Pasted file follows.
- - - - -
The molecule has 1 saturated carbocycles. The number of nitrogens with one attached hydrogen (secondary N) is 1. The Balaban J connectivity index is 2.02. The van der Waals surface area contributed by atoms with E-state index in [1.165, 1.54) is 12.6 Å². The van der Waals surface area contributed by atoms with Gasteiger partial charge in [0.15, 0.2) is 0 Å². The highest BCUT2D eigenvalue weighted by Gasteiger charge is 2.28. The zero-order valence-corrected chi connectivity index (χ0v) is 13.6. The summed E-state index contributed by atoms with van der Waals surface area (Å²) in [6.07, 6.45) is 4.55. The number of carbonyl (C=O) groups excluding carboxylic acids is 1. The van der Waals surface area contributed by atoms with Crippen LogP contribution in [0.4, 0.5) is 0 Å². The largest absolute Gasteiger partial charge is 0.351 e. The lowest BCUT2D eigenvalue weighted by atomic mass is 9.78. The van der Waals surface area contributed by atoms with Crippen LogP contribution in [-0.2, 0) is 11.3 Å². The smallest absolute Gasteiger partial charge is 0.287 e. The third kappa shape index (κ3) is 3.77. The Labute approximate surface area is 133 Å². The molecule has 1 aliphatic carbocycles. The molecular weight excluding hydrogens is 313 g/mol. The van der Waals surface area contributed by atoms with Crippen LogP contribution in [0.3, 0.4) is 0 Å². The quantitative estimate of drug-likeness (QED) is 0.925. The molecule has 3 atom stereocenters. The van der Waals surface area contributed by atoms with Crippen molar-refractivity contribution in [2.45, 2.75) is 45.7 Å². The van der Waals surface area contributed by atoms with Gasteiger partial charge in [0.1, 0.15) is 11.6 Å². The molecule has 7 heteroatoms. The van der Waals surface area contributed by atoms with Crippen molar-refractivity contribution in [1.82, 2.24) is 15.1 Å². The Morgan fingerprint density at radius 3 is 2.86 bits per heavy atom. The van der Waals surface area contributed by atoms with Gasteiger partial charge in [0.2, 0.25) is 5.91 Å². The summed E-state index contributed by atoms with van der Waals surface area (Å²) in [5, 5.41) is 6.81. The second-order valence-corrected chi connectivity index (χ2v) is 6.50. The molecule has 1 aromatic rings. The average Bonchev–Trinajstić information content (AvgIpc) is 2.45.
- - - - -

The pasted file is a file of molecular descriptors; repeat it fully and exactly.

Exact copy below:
The molecule has 1 saturated carbocycles. The number of nitrogens with one attached hydrogen (secondary N) is 1. The Balaban J connectivity index is 2.02. The van der Waals surface area contributed by atoms with E-state index in [1.165, 1.54) is 12.6 Å². The van der Waals surface area contributed by atoms with Gasteiger partial charge in [0.15, 0.2) is 0 Å². The highest BCUT2D eigenvalue weighted by Gasteiger charge is 2.28. The zero-order valence-corrected chi connectivity index (χ0v) is 13.6. The summed E-state index contributed by atoms with van der Waals surface area (Å²) in [6.07, 6.45) is 4.55. The number of carbonyl (C=O) groups excluding carboxylic acids is 1. The van der Waals surface area contributed by atoms with Crippen LogP contribution in [0.4, 0.5) is 0 Å². The largest absolute Gasteiger partial charge is 0.351 e. The lowest BCUT2D eigenvalue weighted by atomic mass is 9.78. The van der Waals surface area contributed by atoms with Crippen LogP contribution in [-0.2, 0) is 11.3 Å². The smallest absolute Gasteiger partial charge is 0.287 e. The third kappa shape index (κ3) is 3.77. The Labute approximate surface area is 133 Å². The molecule has 1 aliphatic carbocycles. The molecular weight excluding hydrogens is 313 g/mol. The van der Waals surface area contributed by atoms with Crippen LogP contribution in [0.3, 0.4) is 0 Å². The quantitative estimate of drug-likeness (QED) is 0.925. The molecule has 3 atom stereocenters. The van der Waals surface area contributed by atoms with Crippen molar-refractivity contribution in [2.45, 2.75) is 45.7 Å². The van der Waals surface area contributed by atoms with Gasteiger partial charge in [0.1, 0.15) is 11.6 Å². The molecule has 7 heteroatoms. The van der Waals surface area contributed by atoms with Crippen molar-refractivity contribution in [1.82, 2.24) is 15.1 Å². The Morgan fingerprint density at radius 3 is 2.86 bits per heavy atom. The van der Waals surface area contributed by atoms with Gasteiger partial charge in [0.2, 0.25) is 5.91 Å². The summed E-state index contributed by atoms with van der Waals surface area (Å²) in [5, 5.41) is 6.81. The second-order valence-corrected chi connectivity index (χ2v) is 6.50. The molecule has 1 aromatic rings. The average Bonchev–Trinajstić information content (AvgIpc) is 2.45.